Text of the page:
ISO 10993-18:2020 pdf download – Biological evaluation of medicaldevices — Part 18: Chemical characterization of medical device materials within a risk management process.
5.9 Assess the actual chemical release (leachables profile)
Results of leachables studies, including both targeted leachables and leachables revealed by screening at levels above the AET, shall be reported so that the potential risks attributable to each constituent released can be assessed according to ISO 10993.17. ISO 10993.1 and ISO 14971.
5.10 Exiting the chemical characterization process
If the chemical characterization supports equivalence, or a toxicological risk assessment conclusion (per ISO 10993-17) that constituents, extractables, orleachables present an acceptable health risk, then the chemical characterization process has been completed and this outcome can be used to support biological evaluation under ISO 10993-1.
If the chemical characterization does not support a toxicological risk assessment conclusion (per ISO 10993-17) that constituents, extractables, or leachables present an acceptable health risk, the chemical characterization process has been completed but cannot be used to support biological evaluation. The need for further assessment (e.g. biological testing) or other mitigation activity should be evaluated per ISO 10993-1 and ISO 10993-17.
6 Chemical characterization parameters and methods
6.1 General 5 describes the stepwise generation of qualitative and quantitative chemical characterization data for use in the risk assessment. The characterization parameters to he used should be appropriate to the material or finished medical device. Due to the diversity of medical devices, It is recognized that not all of the parameters identified for a material will be required for all/some medical device uses. As noted previously, the extent of characterization required is determined by the invasiveness and duration of clinical exposure in the intended use (see ISO 10993-1:2018, 6.1). The type and amount of characterization data should be consistent with all of the parameters considered relevant to the risk assessment of the medical device and should consider the clinical application.
Chemical characterization data can be collected by information gathering from supplier information or literature review, or produced by information generation through testing a medical device or material directly in its natural state (e.g. IR analysis of a film). However, it is often necessary to solubilize all or part of the test article prior to analysis. The type and extent of solubilization employed shall match the intent and purpose of the testing. For example, if the purpose is to:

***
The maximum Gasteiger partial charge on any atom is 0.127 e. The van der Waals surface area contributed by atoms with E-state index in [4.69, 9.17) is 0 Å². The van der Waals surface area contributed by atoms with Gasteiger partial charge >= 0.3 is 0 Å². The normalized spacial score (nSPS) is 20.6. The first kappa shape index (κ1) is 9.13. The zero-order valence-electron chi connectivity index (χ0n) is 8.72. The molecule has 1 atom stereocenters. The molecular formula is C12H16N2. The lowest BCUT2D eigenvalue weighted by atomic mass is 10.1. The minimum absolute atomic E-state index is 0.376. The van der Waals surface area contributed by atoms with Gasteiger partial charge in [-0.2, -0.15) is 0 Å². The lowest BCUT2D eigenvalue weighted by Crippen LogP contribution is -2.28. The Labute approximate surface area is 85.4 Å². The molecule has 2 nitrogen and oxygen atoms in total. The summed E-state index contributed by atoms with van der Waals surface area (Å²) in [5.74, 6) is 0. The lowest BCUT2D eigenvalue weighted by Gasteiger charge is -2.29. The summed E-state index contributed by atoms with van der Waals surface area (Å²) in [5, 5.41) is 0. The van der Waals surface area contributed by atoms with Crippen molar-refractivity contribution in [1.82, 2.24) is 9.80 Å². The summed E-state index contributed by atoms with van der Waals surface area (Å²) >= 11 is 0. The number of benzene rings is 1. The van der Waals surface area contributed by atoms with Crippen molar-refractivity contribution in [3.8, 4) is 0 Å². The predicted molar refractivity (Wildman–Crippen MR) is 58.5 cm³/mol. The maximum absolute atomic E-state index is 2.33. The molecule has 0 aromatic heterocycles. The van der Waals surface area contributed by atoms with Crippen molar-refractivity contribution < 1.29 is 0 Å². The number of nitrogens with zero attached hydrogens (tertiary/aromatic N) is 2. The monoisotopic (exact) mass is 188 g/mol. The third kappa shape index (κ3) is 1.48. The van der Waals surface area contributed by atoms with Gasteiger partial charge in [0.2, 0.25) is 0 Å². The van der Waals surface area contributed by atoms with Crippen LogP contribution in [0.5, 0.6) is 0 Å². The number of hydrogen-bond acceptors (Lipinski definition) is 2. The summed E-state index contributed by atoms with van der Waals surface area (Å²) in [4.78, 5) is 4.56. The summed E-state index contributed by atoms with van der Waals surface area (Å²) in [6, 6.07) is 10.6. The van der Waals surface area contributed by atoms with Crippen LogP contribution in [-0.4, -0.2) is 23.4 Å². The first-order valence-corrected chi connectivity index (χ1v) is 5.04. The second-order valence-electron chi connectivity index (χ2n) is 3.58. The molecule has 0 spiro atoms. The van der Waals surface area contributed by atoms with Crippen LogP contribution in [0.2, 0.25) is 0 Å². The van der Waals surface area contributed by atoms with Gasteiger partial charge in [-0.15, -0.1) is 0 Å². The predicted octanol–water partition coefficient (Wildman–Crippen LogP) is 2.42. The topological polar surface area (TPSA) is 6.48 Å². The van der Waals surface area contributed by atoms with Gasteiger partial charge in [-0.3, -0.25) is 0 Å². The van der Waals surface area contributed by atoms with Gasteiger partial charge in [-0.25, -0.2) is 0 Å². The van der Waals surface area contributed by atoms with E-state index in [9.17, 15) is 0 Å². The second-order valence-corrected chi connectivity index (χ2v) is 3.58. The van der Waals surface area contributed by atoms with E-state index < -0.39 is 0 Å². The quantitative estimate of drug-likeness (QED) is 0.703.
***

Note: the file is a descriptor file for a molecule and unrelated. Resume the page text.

— generate information on the composition of a material (e.g. additives, residuals), then the appropriate sc)Iuhlllsatlon could Involve complete dissolution or exhaustive extraction of the test article;
— establish the presence of elemental impurities in the material, then digestion of the material could be appropriate;
— establish the test article’s extractables profile, then complete dissolution is inappropriate, and exhaustive, exaggerated, accelerated or simulated-use extraction. Is appropriate.
Additionally, the vehicles/media used for solubilisation should he considered in the context of the methods chosen [or testing those extracts, as the vehicles should be compatible with the test methods employed to analyse the extracts. If visible particles or precipitates occur during extraction, and are not soluhilized, these should be analysed as well, using applicable methods.
Due to the diversity of medical devices, their materials of construction and the conditions or their clinical use, it is recognized that extraction conditions suitable for simulating, accelerating or exaggerating clinical use will vary greatly. Nevertheless, Annex D provides considerations in determining extraction parameters for typical medical devices, including the choice of extraction vehicle, based on type of contact and duration of exposure.
A potential shortcoming in the ICP analysis is that it does not reveal the form in which the elementexists. This could complicate the toxicological risk assessment of ICP data in certain (but not all)circumstances.For example, sulphur can be extracted as elemental sulphur, as the sulphate ion or as apart of an organic extractable (such as mercaptobenzothiazole). The chemical form of sulphur detectedin an ICP analysis can be necessary to perform the toxicological risk assessment, because the toxicologyof sulphur can depend on its form.